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Berard still eligible to play in NHL

COLUMBUS, Ohio -- Blue Jackets defenseman Bryan Berard
accepted a two-year suspension from international competition for
taking a banned steroid, the U.S. Anti-Doping Agency said Friday.

Since the test Berard failed wasn't part of NHL testing, he
won't be subject to league discipline.

Bryan Berard Berard

A sample taken from Berard on Nov. 12 tested positive for
19-norandrosterone, a steroid that helps athletes add strength and
muscle and lose weight. The sample was collected after his name was
submitted by USA Hockey as a potential Olympic participant.

"No question, I'm embarrassed about it," Berard said after
practice Friday. "There's nothing I can do about it now, other
than accepting what I've done. We'll learn from it, it was a
mistake and it won't happen again."

The suspension began Jan. 3, the day Berard accepted a
provisional suspension, USADA said.

Berard said the steroid was a supplement that he took to get
ready for the NHL season. He said he requested another test on
Sunday that shows the substance is no longer in his body. Sources also told The Canadian Press that after Berard failed the November test, he voluntarily took two tests administered by the NHL and NHL Players' Union and passed both.

He would not answer questions on how long or how much of the
substance he took.

His teammates were not permitted to discuss the suspension.

"He was quick to acknowledge that he made a really dumb
mistake," said Travis Tygart, the USADA's general counsel. USADA
is based in Colorado Springs, Colo.

Berard has agreed to cooperate with USADA and participate in
programs to inform athletes and the public about the dangers of
taking steroids.

"I have spoken with Bryan and he expressed great remorse,"
said Ted Saskin, the players' association executive director, in a
statement. "I remain confident that this is an isolated occurrence
in our sport, and our new NHL/NHLPA testing program will
demonstrate to our fans that the players' association and the
league are focused on ensuring that our sport is free of
performance enhancing substances."

Berard wasn't chosen last month by USA Hockey for the team that
will compete in the Turin Games in February.

The NHL began testing for performance-enhancing drugs on Sunday
for the first time after the league and the players' association
came up with a plan in the new collective bargaining agreement that
ended the season-long lockout.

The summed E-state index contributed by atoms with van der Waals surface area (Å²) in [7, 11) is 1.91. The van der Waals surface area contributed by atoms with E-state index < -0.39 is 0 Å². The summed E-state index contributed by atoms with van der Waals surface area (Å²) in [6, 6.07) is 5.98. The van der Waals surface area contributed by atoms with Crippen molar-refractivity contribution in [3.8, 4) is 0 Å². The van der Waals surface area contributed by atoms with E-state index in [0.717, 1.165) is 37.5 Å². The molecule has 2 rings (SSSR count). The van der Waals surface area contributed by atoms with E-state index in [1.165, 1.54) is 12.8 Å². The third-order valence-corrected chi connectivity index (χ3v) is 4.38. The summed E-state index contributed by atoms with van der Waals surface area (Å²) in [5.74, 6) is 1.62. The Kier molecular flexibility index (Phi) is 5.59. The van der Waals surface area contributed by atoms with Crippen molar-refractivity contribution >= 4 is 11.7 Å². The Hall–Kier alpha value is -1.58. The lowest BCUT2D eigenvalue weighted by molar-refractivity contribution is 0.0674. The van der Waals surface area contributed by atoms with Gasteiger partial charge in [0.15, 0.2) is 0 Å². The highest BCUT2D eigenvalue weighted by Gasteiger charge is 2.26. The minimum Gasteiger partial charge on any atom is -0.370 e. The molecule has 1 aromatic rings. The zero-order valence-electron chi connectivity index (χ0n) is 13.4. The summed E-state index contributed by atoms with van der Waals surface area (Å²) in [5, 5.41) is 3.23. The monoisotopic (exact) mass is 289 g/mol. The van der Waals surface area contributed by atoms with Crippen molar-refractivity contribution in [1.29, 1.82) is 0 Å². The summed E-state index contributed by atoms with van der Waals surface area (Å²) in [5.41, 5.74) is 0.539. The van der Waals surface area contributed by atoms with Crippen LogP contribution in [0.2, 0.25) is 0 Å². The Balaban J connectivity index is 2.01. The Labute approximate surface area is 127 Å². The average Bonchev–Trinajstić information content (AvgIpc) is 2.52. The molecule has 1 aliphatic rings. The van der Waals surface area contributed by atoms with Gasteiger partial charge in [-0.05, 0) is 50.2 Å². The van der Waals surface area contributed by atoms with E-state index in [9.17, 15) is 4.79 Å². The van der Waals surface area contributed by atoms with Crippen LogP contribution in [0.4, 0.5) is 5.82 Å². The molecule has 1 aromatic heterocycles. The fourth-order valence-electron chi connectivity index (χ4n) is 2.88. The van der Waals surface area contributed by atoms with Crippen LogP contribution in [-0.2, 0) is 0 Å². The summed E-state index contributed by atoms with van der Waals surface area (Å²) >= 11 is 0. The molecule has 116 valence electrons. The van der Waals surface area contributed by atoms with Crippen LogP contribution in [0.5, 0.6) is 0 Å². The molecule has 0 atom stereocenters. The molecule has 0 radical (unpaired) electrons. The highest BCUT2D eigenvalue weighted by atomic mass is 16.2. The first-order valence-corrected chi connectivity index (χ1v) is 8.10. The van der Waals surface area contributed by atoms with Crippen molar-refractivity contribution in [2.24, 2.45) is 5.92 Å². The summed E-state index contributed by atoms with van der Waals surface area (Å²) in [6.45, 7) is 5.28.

"While today's announcement relating to Bryan Berard certainly
is disappointing, it does nothing to change the fact that the use
of steroids is not a pervasive problem facing the National Hockey
League," deputy commissioner Bill Daly said in a statement. "Mr.
Berard is one of hundreds of players who, as a result of being
identified as potential Olympic candidates, have been subject to
random testing for the past several months.

"There have been dozens of tests administered to a wide
cross-section of our players during this time period and Mr.
Berard's is the only positive test of which we are aware."

Stiff penalties have been established for players who fail
NHL-administered drug testing. A first-time offender would be
suspended for 20 games, a second positive test would result in a
60-game ban, while a three-time offender would be kicked out of the
league permanently.

Doug MacLean, Blue Jackets president and general manager, said
the test results were a valuable lesson.

"People make mistakes. I make lots of them, we all make lots of
them -- that's the way I'm approaching it and I'm going to support
Bryan 100 percent," he said.

Should Berard fail an NHL test in the future he would be treated
as a first-time offender.

"Mr. Berard's eligibility for play in the National Hockey
League is not impacted by this positive drug test," Daly said.
"We are confident that with the introduction of our new
collectively-bargained performance enhancing substances Program,
including the educational, testing and penalty elements that are
part of that program, the use of banned substances by any NHL
players will be eradicated in short order."

Berard signed a two-year contract with Columbus in August after
playing nine seasons for Toronto, the New York Rangers, Boston,
Chicago and the New York Islanders. He was the 1997 NHL rookie of
the year with the Islanders and won the Masterton Trophy in 2004
for best exemplifying the qualities of hockey. He was severely
injured in 2000 when he was hit in the eye with a stick. He missed
the rest of that season and the following one and still has reduced
vision in the eye.

In 2003-04, Berard had 13 goals and 34 assists with Chicago,
giving him more points than any other Western Conference
defenseman.